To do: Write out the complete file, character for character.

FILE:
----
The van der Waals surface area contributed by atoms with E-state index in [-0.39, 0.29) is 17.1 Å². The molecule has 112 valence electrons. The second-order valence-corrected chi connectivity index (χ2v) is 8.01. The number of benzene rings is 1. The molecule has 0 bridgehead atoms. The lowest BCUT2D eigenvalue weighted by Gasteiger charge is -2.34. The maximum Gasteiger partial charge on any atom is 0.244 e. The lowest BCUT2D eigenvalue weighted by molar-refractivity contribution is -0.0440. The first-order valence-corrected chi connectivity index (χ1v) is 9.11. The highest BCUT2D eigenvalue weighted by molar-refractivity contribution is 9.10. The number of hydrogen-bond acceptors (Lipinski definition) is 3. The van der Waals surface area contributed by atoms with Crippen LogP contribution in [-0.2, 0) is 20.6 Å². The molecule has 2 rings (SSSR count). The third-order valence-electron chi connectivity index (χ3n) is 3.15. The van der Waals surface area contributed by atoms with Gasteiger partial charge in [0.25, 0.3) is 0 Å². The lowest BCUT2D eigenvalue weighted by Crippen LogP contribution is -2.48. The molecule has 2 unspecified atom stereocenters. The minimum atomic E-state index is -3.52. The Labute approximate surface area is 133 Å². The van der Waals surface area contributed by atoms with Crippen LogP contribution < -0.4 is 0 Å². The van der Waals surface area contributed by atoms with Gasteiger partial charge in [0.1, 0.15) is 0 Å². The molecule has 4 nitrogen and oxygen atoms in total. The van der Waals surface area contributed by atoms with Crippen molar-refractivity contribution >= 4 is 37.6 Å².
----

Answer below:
The van der Waals surface area contributed by atoms with E-state index in [-0.39, 0.29) is 17.1 Å². The molecule has 112 valence electrons. The second-order valence-corrected chi connectivity index (χ2v) is 8.01. The number of benzene rings is 1. The molecule has 0 bridgehead atoms. The lowest BCUT2D eigenvalue weighted by Gasteiger charge is -2.34. The maximum Gasteiger partial charge on any atom is 0.244 e. The lowest BCUT2D eigenvalue weighted by molar-refractivity contribution is -0.0440. The first-order valence-corrected chi connectivity index (χ1v) is 9.11. The highest BCUT2D eigenvalue weighted by molar-refractivity contribution is 9.10. The number of hydrogen-bond acceptors (Lipinski definition) is 3. The van der Waals surface area contributed by atoms with Crippen LogP contribution in [-0.2, 0) is 20.6 Å². The molecule has 2 rings (SSSR count). The third-order valence-electron chi connectivity index (χ3n) is 3.15. The van der Waals surface area contributed by atoms with Gasteiger partial charge in [0.25, 0.3) is 0 Å². The lowest BCUT2D eigenvalue weighted by Crippen LogP contribution is -2.48. The molecule has 2 unspecified atom stereocenters. The minimum atomic E-state index is -3.52. The Labute approximate surface area is 133 Å². The van der Waals surface area contributed by atoms with Crippen LogP contribution < -0.4 is 0 Å². The van der Waals surface area contributed by atoms with Gasteiger partial charge in [0.1, 0.15) is 0 Å². The molecule has 4 nitrogen and oxygen atoms in total. The van der Waals surface area contributed by atoms with Crippen molar-refractivity contribution >= 4 is 37.6 Å².